The Privilege Open to All
I will give them a heart to know that I am the Lord…They shall return to me with their whole heart.(Jeremiah 24:7)
God is so vastly wonderful, so utterly and completely delightful that He can, without anything other than Himself, meet and overflow the deepest demands of our total nature, mysterious and deep as that nature is.
Hearts that are “fit to break” with love for the Godhead are those who have been in the Presence and have looked with opened eyes upon the majesty of Deity. Men with these breaking hearts had a quality about them not known to or understood by common man. They habitually spoke with spiritual authority. They had been in the Presence of God, and they reported what they saw there. The great of the kingdom have been those who loved God more than others did. We all know who they have been and gladly pay tribute to the depths and sincerity of their devotion.
The type of Christianity now in vogue knows this Presence only in theory. It fails to stress the Christian’s privilege of present realization. According to its teachings we are in the Presence of God positionally, and nothing is said about the need to experience that Presence actually. The fiery urge that drove men like Robert Murray McCheyne is wholly missing. And the present generation of Christians measures itself by that imperfect rule. We are satisfied to rest in our judicial possessions and for the most part we bother ourselves very little about the absence of personal experience.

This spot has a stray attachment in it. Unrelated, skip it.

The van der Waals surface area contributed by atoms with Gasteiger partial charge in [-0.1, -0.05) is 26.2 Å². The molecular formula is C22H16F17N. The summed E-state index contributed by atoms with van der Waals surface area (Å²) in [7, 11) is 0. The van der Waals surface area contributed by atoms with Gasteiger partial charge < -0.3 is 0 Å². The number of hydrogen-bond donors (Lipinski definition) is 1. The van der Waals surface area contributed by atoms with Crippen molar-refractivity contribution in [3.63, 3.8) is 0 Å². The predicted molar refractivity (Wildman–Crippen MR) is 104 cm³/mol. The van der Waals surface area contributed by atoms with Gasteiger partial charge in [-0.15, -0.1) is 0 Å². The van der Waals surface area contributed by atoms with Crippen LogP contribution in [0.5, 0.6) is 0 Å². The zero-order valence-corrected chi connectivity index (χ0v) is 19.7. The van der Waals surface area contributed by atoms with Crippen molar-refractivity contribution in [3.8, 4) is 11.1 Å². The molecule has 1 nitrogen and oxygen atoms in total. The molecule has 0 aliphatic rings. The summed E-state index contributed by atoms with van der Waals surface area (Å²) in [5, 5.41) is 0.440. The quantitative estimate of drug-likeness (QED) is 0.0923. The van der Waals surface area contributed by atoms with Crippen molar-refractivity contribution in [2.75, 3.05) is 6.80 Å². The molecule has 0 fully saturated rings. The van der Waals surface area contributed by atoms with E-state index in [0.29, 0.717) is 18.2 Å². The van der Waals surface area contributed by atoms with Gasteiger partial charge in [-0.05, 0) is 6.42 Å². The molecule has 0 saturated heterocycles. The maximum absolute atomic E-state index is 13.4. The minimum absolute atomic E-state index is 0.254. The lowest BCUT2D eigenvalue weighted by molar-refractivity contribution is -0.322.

In the deep spirit of a man the fire must glow or his love is not the true love of God. The Church waits for the tender voice of the saint who has penetrated the veil and has gazed with inward eye upon the Wonder that is God. And yet, thus to penetrate, to push in sensitive living experience into the Holy Presence, is a privilege open to every child of God.
A. W. Tozer
Frequently we hear quoted the statement by Jesus:
20 For where two or three are gathered in My name [meeting together as My followers], I am there among them.”
What does it mean for Him to be “among us”? Is He but a shadow or an observer or an illusion? Do we “by faith” merely assume He is with us without any evidence of that being so? Let us consider some of what the Bible says about God being with His people. We could certainly consider the cloud and pillar of fire that hovered over the Israelites on their wilderness journey. We might add to that the visible glory of God at the dedication of the tabernacle and temple. But let us focus for times sake on the encounters of the New Testament.